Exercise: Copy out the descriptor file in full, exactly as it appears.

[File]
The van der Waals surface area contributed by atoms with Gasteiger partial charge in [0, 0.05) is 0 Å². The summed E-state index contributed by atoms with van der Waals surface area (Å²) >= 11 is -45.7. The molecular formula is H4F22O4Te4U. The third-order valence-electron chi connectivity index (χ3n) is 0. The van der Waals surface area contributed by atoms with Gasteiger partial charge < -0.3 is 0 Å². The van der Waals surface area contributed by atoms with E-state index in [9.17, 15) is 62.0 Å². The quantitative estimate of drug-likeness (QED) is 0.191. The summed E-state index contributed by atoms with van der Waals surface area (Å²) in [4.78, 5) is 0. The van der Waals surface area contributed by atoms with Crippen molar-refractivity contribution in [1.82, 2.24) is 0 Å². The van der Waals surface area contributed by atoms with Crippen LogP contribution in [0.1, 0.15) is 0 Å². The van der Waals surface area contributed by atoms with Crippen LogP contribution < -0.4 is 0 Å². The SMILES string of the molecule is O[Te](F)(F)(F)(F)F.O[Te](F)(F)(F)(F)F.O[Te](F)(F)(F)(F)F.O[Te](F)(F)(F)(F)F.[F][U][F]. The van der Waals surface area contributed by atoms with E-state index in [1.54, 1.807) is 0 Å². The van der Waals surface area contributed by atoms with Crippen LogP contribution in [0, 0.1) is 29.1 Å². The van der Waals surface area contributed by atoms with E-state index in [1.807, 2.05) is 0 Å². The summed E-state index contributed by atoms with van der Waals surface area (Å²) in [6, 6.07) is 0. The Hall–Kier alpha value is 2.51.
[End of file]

The van der Waals surface area contributed by atoms with Gasteiger partial charge in [0, 0.05) is 0 Å². The summed E-state index contributed by atoms with van der Waals surface area (Å²) >= 11 is -45.7. The molecular formula is H4F22O4Te4U. The third-order valence-electron chi connectivity index (χ3n) is 0. The van der Waals surface area contributed by atoms with Gasteiger partial charge < -0.3 is 0 Å². The van der Waals surface area contributed by atoms with E-state index in [9.17, 15) is 62.0 Å². The quantitative estimate of drug-likeness (QED) is 0.191. The summed E-state index contributed by atoms with van der Waals surface area (Å²) in [4.78, 5) is 0. The van der Waals surface area contributed by atoms with Crippen molar-refractivity contribution in [1.82, 2.24) is 0 Å². The van der Waals surface area contributed by atoms with Crippen LogP contribution in [0.1, 0.15) is 0 Å². The van der Waals surface area contributed by atoms with Crippen LogP contribution < -0.4 is 0 Å². The SMILES string of the molecule is O[Te](F)(F)(F)(F)F.O[Te](F)(F)(F)(F)F.O[Te](F)(F)(F)(F)F.O[Te](F)(F)(F)(F)F.[F][U][F]. The van der Waals surface area contributed by atoms with E-state index in [1.54, 1.807) is 0 Å². The van der Waals surface area contributed by atoms with Crippen LogP contribution in [0, 0.1) is 29.1 Å². The van der Waals surface area contributed by atoms with E-state index in [1.807, 2.05) is 0 Å². The summed E-state index contributed by atoms with van der Waals surface area (Å²) in [6, 6.07) is 0. The Hall–Kier alpha value is 2.51.